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We study the software performance of authenticatedencryption modes CCM, GCM, and OCB. Across a variety of platforms, we find OCB to be substantially faster than either alternative. For example, on an Intel i5 (“Clarkdale”) processor, good implementations of CCM, GCM, and OCB encrypt at around 4.2 cpb, 3.7 cpb, and 1.5 cpb, while CTR mode requires about 1.3 cpb. Still we find room for algorithmic improvements to OCB, showing how to trim one blockcipher call (most of the time, assuming a counterbased nonce) and reduce latency. Our findings contrast with those of McGrew and Viega (2004), who claimed similar performance for GCM and OCB. Key words: authenticated encryption, cryptographic standards, encryption speed, modes of
PseudoRandom Functions and Parallelizable Modes of Operations of a Block Cipher
"... Abstract. This paper considers the construction and analysis of pseudorandom functions (PRFs) with specific reference to modes of operations of a block cipher. In the context of message authentication codes (MACs), earlier independent work by Bernstein and Vaudenay show how to reduce the analysis o ..."
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Cited by 6 (3 self)
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Abstract. This paper considers the construction and analysis of pseudorandom functions (PRFs) with specific reference to modes of operations of a block cipher. In the context of message authentication codes (MACs), earlier independent work by Bernstein and Vaudenay show how to reduce the analysis of relevant PRFs to some probability calculations. In the first part of the paper, we revisit this result and use it to prove a general result on constructions which use a PRF with a “small ” domain to build a PRF with a “large ” domain. This result is used to analyse two new parallelizable PRFs which are suitable for use as MAC schemes. The first scheme, called iPMAC, is based on a block cipher and improves upon the wellknown PMAC algorithm. The improvements consist in faster masking operations and the removal of a design stage discrete logarithm computation. The second scheme, called VPMAC, uses a keyed compression function rather than a block cipher. The only previously known compression function based parallelizable PRF is called the protected counter sum (PCS) and is due to Bernstein. VPMAC improves upon PCS by requiring lesser number of calls to the compression function. The second part of the paper takes a new look at the construction and analysis of modes of operations for authenticated encryption (AE) and for authenticated encryption with associated data (AEAD). Usually, the most complicated part in the security analysis of such modes is the analysis of authentication
The GamePlaying Technique
, 2004
"... In the gameplaying technique, one writes a pseudocode game such that an adversary's advantage in attacking some cryptographic construction is bounded above by the probability that the game sets a flag bad. This probability is then upper bounded by making stepwise, syntactical refinements to the pse ..."
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Cited by 4 (0 self)
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In the gameplaying technique, one writes a pseudocode game such that an adversary's advantage in attacking some cryptographic construction is bounded above by the probability that the game sets a flag bad. This probability is then upper bounded by making stepwise, syntactical refinements to the pseudocode  a chain of games. The approach was first used by Kilian and Rogaway (1996) and has been used repeatedly since, but it has never received a systematic treatment. In this paper we provide one. We develop the foundations...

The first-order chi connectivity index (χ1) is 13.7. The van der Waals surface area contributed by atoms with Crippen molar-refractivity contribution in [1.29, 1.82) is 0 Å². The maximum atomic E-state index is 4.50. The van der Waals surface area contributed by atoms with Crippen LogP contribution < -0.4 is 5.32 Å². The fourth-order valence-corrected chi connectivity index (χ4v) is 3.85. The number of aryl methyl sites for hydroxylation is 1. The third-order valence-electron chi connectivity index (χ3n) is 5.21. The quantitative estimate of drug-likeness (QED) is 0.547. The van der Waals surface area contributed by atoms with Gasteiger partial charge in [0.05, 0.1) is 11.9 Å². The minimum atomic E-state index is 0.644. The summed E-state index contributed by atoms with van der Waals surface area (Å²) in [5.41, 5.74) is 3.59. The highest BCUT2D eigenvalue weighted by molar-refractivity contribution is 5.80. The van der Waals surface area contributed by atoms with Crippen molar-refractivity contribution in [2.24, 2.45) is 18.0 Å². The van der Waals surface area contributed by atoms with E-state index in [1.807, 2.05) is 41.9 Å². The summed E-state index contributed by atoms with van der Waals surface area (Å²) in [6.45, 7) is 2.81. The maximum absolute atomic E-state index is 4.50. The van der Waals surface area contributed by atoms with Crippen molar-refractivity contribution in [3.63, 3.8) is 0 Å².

A Simple and Generic Construction of Authenticated Encryption With Associated Data
"... Abstract. We revisit the problem of constructing a protocol for performing authenticated encryption with associated data (AEAD). A technique is described which combines a collision resistant hash function with a protocol for authenticated encryption (AE). The technique is both simple and generic and ..."
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Cited by 3 (2 self)
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Abstract. We revisit the problem of constructing a protocol for performing authenticated encryption with associated data (AEAD). A technique is described which combines a collision resistant hash function with a protocol for authenticated encryption (AE). The technique is both simple and generic and does not require any additional key material beyond that of the AE protocol. Concrete instantiations are shown where a 256bit hash function is combined with some known singlepass AE protocols employing either 128bit or 256bit block ciphers. This results in possible efficiency improvement in the processing of the header.
Duplexing the sponge: Singlepass authenticated encryption and other applications
 In SAC 2011 (2011
"... Abstract. This paper proposes a novel construction, called duplex, closely related to the sponge construction, that accepts message blocks to be hashed and—at no extra cost—provides digests on the input blocks received so far. It can be proven equivalent to a cascade of sponge functions and hence in ..."
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Abstract. This paper proposes a novel construction, called duplex, closely related to the sponge construction, that accepts message blocks to be hashed and—at no extra cost—provides digests on the input blocks received so far. It can be proven equivalent to a cascade of sponge functions and hence inherits its security against singlestage generic a�acks. The main application proposed here is an authenticated encryption mode based on the duplex construction. This mode is efficient, namely, enciphering and authenticating together require only a single call to the underlying permutation per block, and is readily usable in, e.g., key wrapping. Furthermore, it is the first mode of this kind to be directly based on a permutation instead of a block cipher and to natively support intermediate tags. The duplex construction can be used to efficiently realize other modes, such as a reseedable pseudorandom bit sequence generators and a sponge variant that overwrites part of the state with the input block rather than to XOR it in.